Home Rentals Hot

Date: May. 27th, 2010
Contact: John Rebchook Phone: 303-945-6865

Vacancies in rental condos, single-family homes, and other small properties across metro Denver fell to a two-year low of 3.1 percent during 2010’s first quarter. The vacancy rate was 3.6 percent during the first quarter of 2009. The last time the metro-wide vacancy rate fell below 3.1 percent was during 2008’s first quarter, when vacancies dropped to 2.7 percent.

According to a report released Thursday by the Colorado Department of Local Affairs’ Division of Housing, the number of days on the market for single-family rentals and similar properties fell from 53 days during the first quarter of 2009 to 45 days in this year’s the first quarter Properties were also on the market for fewer days during the first quarter of this year as compared to the fourth quarter of last year when properties were on the market for almost 54 days.

“Living in a single-family home continues to be popular, but purchasing one isn’t an option for as many households in the current climate,” said Gordon Von Stroh, professor of business at the University of Denver, and the report’s author. “So, more people are looking to rent, and that has brought down the vacancy rates quite a bit from their peaks above 9 percent that we saw back in 2005.”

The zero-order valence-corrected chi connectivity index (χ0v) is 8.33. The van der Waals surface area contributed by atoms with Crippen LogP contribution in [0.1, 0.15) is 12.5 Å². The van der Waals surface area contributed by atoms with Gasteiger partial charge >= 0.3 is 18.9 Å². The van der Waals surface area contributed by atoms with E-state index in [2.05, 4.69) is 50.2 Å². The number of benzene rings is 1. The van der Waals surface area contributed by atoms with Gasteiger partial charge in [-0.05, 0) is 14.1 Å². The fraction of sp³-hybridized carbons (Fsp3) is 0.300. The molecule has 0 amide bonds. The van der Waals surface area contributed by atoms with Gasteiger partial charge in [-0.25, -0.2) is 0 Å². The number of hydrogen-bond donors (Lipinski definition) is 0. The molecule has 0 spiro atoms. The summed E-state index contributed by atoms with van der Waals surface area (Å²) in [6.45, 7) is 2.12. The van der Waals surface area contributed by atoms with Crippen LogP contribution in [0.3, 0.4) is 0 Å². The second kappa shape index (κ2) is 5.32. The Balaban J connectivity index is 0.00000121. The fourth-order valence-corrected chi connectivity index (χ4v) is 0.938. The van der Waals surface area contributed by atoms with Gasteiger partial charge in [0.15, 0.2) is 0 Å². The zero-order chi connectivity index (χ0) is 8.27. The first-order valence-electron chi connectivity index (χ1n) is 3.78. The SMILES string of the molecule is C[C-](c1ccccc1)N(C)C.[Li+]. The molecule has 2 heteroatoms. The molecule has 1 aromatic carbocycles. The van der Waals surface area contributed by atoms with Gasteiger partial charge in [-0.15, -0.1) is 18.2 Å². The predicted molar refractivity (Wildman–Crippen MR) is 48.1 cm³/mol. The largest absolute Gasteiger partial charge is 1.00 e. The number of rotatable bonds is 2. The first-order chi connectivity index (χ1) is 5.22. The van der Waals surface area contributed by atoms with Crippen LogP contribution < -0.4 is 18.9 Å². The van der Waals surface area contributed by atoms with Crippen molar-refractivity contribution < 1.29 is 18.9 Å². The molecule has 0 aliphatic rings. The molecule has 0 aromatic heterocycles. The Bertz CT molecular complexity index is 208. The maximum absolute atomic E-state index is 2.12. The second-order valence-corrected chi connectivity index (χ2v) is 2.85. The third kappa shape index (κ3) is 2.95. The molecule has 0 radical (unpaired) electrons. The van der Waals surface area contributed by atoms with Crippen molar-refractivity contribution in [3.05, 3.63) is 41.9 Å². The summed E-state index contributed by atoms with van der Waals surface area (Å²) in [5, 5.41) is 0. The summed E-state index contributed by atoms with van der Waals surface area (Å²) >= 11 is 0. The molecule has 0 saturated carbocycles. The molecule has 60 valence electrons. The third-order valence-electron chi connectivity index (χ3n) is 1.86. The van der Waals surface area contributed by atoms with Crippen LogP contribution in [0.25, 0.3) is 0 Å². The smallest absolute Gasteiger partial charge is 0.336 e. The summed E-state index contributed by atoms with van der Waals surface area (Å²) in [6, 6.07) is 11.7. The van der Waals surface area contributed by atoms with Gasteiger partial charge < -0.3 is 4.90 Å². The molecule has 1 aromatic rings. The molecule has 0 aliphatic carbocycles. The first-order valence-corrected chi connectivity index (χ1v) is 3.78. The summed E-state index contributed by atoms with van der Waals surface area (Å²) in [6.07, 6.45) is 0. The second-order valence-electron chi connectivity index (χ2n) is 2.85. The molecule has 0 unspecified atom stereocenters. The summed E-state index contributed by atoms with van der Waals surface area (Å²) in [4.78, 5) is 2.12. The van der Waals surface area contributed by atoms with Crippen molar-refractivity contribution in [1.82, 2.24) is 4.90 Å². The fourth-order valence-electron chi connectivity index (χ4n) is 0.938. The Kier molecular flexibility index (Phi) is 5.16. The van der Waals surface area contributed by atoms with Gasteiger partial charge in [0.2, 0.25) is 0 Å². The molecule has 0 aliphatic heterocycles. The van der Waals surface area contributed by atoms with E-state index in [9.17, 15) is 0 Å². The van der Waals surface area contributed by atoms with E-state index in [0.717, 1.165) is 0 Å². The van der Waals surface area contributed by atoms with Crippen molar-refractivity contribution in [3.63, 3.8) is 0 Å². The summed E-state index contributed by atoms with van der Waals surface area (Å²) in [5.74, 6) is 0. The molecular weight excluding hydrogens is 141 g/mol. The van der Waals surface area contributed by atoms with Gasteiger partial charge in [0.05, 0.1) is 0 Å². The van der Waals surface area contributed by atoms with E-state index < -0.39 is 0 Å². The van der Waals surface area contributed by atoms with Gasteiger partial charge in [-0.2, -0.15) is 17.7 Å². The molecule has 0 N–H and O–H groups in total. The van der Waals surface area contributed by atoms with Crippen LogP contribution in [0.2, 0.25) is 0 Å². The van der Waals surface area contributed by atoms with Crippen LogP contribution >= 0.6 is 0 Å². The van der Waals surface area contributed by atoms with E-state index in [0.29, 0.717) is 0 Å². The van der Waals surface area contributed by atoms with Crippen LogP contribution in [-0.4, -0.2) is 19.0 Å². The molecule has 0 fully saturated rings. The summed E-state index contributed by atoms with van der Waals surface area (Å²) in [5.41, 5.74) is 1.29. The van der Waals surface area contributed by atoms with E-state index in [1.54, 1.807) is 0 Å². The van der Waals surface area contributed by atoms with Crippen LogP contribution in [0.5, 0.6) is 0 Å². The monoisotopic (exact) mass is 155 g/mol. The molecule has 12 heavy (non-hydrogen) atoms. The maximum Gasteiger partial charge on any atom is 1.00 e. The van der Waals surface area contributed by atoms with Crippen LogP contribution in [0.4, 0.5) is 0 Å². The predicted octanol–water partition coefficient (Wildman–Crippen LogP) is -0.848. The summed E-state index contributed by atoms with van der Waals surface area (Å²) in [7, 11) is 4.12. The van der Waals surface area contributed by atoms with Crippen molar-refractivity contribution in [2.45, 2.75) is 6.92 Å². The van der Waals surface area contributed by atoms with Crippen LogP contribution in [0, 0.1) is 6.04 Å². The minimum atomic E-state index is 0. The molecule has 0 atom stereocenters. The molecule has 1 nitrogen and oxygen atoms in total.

The metro-wide fall in vacancies in single-family rentals and similar properties was led by falling vacancies in Adams County and Douglas County where, year over year, vacancy rates fell by more than once percentage point to 3.7 percent and 0.9 percent, respectively. Vacancy rates also fell in Arapahoe and Denver Counties. Jefferson County and Boulder/Broomfield area reported slight increases.

Vacancy rates for all counties surveyed were: Adams, 3.7 percent; Arapahoe, 2.6 percent; Boulder/Broomfield, 2.3 percent; Denver, 3.0 percent; Douglas, 0.9 percent; and Jefferson, 3.9 percent.

Average rents climbed as vacancies tightened.